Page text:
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Патент USA US2127853

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Aug. 23, 1938.
H. M. AUSTIN
2,127,853
EXPANSION JOINT
yFiled Nov. e,
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1956
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Patented Aug. 23, 1938
" 2,121,853
uNiTED. STATES
. i
PATENT OFFICE
' 2,127,853 l
EXPANSION JOINT
l
Harry M. Austin, Baltimore, Md., assignor‘ to
Crown Cork & Seal Company, Inc., Baltimore,
Md., a corporation of New` York
Application November Il,v 1936, Serial No. 109,587
6 Claims. (Cl. 94-18)
This invention relates to expansion joint ma
claimed rubber 'in the amount of one hundred and
terial formed from a mixture of comminuted cork
-twenty "pounds and mix therewith zinc oxide
in the amount of substantially seven pounds.
The rubber batch above referred to is also added
and vulcanized rubber.
’
Itis an _important feature of the invention that
the cork composition is resistant to moisture and
5
abrasion, and possesses a high coefficient of com
pressibility and rebound.
Another important feature of the invention is
its resistance to extrusion, due, for example, to
the expansion and contraction characteristics of
the materials forming the joint, such as concrete,
structural steel and other materials. In order
to eliminate this serious objection to present ex
pansion joints, I have provided in the sides of
1
the expansion joint of this invention either a
multiplicity of indentations or projections, or
both, which will permit, for example, the con
crete to flow and iill such' irregularities in the
surfaces of the expansion joint and thereby lock
the same in position substantially throughout its
20
entire area.
`
the size which will just pass a one-eighth inch
mesh screen in the amount of about ninety-two
pounds, and then I Vadd oversize granules of a
size which will be retained on a three-sixteenth 10
inch mesh screen in the amount of about forty
pounds.
Mixing is continued until the batch
assumes the desired consistency, whereupon sul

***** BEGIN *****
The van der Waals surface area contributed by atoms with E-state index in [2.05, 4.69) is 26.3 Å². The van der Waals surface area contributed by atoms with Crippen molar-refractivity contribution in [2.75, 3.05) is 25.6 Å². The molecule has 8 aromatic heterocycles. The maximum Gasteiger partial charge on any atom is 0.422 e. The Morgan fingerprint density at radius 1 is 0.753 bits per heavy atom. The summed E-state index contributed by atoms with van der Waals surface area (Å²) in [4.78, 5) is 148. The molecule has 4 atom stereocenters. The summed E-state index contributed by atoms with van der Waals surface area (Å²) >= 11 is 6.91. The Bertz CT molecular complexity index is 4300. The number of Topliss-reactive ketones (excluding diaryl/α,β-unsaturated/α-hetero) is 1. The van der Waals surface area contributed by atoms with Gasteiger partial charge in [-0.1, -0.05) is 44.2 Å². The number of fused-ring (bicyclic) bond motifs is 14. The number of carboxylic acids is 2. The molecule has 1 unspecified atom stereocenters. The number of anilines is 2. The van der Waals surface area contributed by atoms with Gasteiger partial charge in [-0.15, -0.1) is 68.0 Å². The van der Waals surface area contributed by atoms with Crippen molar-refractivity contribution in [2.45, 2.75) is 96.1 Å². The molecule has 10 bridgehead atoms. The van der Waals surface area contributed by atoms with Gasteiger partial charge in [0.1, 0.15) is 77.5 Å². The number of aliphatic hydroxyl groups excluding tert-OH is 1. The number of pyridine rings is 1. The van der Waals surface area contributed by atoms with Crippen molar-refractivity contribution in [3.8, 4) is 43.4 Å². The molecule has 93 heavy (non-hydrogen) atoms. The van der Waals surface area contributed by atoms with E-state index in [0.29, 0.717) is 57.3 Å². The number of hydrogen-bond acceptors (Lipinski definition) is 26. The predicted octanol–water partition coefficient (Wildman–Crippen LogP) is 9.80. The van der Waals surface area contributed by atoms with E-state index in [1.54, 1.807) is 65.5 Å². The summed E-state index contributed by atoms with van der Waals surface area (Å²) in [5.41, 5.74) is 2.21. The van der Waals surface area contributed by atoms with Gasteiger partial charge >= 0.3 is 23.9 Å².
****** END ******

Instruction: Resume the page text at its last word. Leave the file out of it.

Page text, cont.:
phur or other- vulcanizing agent is supplied as
well as a pigment if‘desired. The reclaimed rub
ber is the principal binding medium, but also im
parts resiliency to the cork composition.
The mixture is removed from the Banbury'in
the form of lumps and strips and is now remixed
in a rubber mill from which it is discharged in 20
locking of the joint to the joint surfaces firmly
accomplished, but the expansion joint itself will
the form of sheets or strips. These sheets or
strips are now calendared tothe desired thick
ness, width and length. If a one-half inch final
thickness is desired, the sheets or strips are com
pressed to about six-seventeenths of an inch and 25
then out to the desired size. 'I'he calendared and
severed sheet or strip is now placed in a mold and
suffer no distortion or substantial reduction in its
vulcanized at a temperature of substantially 300i’ '
compressibility and rebound properties.
F. The vulcanizing in the mold acts to slightly
swell the product so that when taken therefrom 30
at the conclusion of the vulcanizing period it
will have the one-half inch thickness desired.
The vulcanization, moreover, results in the
formation upon the surface of the expansion
joint material of a moisture and abrasion resist
ant rubber-like skin 9 which is best seen in
- A feature of very substantial importance, re
sides in the arrangement and configuration ofthe
indentations or projections whereby they resist
strains of the concrete or the metal as the case
25 may be, in all directions, so that not only is the
30
to the Banbury and after the Amixture has as
sumed the desired consistency, cork is added.
Preferably. I add first cork fines, i. e. granules of
In the drawing I have disclosed several forms
of the invention, but it will be understood that
the invention may be modified in many ways
and the present drawing is simply given by way
of illustration although embodying the preferred
form.
Referring to the drawing:
Figure 1 is an end section of a roadway having
Figure 5.
,
the expansion joint positioned therein.
The mold may be of any desired configuration,